Why Phased Reunification Is Impossible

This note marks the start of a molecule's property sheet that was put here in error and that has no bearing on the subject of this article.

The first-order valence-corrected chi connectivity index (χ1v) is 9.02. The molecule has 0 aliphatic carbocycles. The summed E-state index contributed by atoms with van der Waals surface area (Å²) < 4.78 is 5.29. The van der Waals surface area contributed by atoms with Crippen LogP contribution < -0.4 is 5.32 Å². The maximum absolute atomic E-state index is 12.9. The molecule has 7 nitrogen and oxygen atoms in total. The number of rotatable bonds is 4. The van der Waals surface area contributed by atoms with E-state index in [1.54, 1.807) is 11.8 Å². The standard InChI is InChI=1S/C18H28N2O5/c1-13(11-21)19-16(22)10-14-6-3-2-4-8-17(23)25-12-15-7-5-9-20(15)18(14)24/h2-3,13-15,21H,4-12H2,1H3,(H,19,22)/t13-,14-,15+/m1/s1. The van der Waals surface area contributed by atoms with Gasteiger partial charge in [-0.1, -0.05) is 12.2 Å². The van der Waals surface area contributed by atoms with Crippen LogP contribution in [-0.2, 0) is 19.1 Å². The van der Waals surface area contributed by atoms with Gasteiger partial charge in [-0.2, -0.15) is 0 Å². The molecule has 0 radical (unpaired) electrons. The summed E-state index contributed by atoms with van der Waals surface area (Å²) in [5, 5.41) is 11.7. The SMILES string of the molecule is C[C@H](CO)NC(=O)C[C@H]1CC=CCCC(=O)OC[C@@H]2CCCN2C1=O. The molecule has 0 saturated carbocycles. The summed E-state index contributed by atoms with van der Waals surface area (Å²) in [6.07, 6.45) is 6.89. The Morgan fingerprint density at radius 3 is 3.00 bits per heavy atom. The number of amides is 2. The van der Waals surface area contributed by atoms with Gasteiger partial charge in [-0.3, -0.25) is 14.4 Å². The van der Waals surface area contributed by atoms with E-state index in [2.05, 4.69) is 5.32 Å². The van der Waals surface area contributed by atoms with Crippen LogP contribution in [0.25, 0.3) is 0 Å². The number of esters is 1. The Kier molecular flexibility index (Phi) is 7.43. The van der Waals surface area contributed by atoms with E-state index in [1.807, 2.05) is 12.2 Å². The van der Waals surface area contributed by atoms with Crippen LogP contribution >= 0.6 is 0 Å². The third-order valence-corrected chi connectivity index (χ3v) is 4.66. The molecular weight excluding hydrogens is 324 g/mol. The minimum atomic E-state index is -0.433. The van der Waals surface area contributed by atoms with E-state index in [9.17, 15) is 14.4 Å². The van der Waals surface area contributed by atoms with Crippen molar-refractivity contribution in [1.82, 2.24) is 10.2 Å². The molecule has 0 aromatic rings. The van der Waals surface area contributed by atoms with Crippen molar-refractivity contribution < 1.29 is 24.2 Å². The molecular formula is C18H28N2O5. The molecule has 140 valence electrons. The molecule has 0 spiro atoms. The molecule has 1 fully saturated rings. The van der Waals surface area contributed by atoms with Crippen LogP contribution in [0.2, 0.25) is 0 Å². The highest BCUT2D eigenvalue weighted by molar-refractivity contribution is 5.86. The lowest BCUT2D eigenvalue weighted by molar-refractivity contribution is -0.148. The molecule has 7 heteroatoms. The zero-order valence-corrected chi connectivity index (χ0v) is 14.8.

first_imgAnalysis & Opinion Why Phased Reunification Is Impossible By Daily NK – 2012.05.25 11:20am Pence Cartoon: “KOR-US Karaoke” Analysis & Opinion Analysis & Opinion Analysis & Opinion RELATED ARTICLESMORE FROM AUTHORcenter_img Facebook Twitter At some point, the North Korean people are going to see South Korea as the absolute benchmark for its standard of living, given that it is a country inhabited by fellow Koreans and which it may eventually unify with under one flag. If North Korea does not begin to see the same standard of living as is enjoyed in the South, people will quickly begin to regard themselves as poor. Accordingly, if the regime cannot deliver progress which suggests a quick upswing toward such standards of living, it may take just as little time for that public displeasure to turn its attention on the regime itself.The majority of North Korean citizens will always see the Kim Jong Eun system as a descendant of the Kim Il Sung and Kim Jong Il reigns, times which presided over economic collapse, food shortages, political crimes and human rights abuses, so even if the current government were to strike a compromise with South Korea, the public would demand accountability for the actions of previous rulers. Preparations for gradual unification would necessitate a spike in inter-Korean exchanges and contacts, however the prospect of bearing responsibility for the legacy it has been left with is a serious threat for the current regime to consider, and one that no doubt plays on its mind a fair bit.On the other hand, if the regime were to simply pursue exchanges with the South while continuing its Orwellian policy of state surveillance then it might be somewhat easier to maintain its authority. That level of supervision would be impossible to carry out on the same scale employed by Kim Jong Il though, considering the number of skilled workers and businesspeople who would be routinely visiting North Korea for work, and evidence of government corruption and human rights abuses would be exposed for the world to see on a much grander scale than they are now.Many people are aware of the reality in North Korea and are under no misconceptions about the character of the regime. It is worth remembering though that many others have never seen the videos, leaked official documents and other materials which prove the human rights abuses of the Kim Dynasty, and that others still sympathize with the regime under some mistaken belief that the human rights situation has been exaggerated.With that in mind, increasing the level of exchanges between North and South Korea would provide a platform by which to uncover documentary evidence about the regime’s activities which would be impossible to cast doubt over. We already know that people who are accused of damaging portraits of Kim Il Sung and Kim Jong Il are severely punished. However, if for example the real names of people who had been punished for such offenses (up to 10 years in some cases) or official documents concerning their cases were made public to the outside world, the effects of this would be enormous. It would be difficult for both sides of politics to ignore in South Korea, conservatives and left-wingers alike; the latter of which, it should be said, have a tendency to overlook the faults of the regime.In the end, the more North Korea opens itself up to exchange with South Korea, the more it is going to face pressure from the South to improve its human rights situation. If the North Korean elite yielded to that pressure and eased the policy of suppression it would become harder to maintain internal stability and order. Like it or not, therefore, South Korea’s amazing tale of economic growth and democratic progress is a perceived threat to North Korea, and with that being the case, economic aid from South Korea can be no fix-all; long-term survival for the regime is only possible by continuing a policy of national isolation, controlling information and the politics of terror.Those who have ultimate authority over the direction of policy in North Korea are well aware of the above facts. The way they see it, holding summit talks aimed at phased unification would be mass political suicide, so while the idea of unification through gradual talks looks an attractive proposition on the surface, it is nothing more than an impractical illusion. The only scenario that can truly bring about unification is change from within North Korea.I feel I should point out that I am in favor of the individuals and groups who work tirelessly to facilitate inter-Korean exchanges and contacts in the hope that one day unification will become a possibility. The efforts of such people go a long way in spreading knowledge about life outside North Korea, and give a chance for the nation’s people, including low- and mid-level bureaucrats, to see South Korea as it truly is. Irrespective of any subjective motivation, those efforts do weaken the authority of the North Korean dictatorship and help increase the influence of the only people who can truly bring about the change required for Korean unification. Tracking the “unidentified yellow substance” being dried out near the Yongbyon Nuclear Center Is Nuclear Peace with North Korea Possible? SHARE AvatarDaily NKQuestions or comments about this article? 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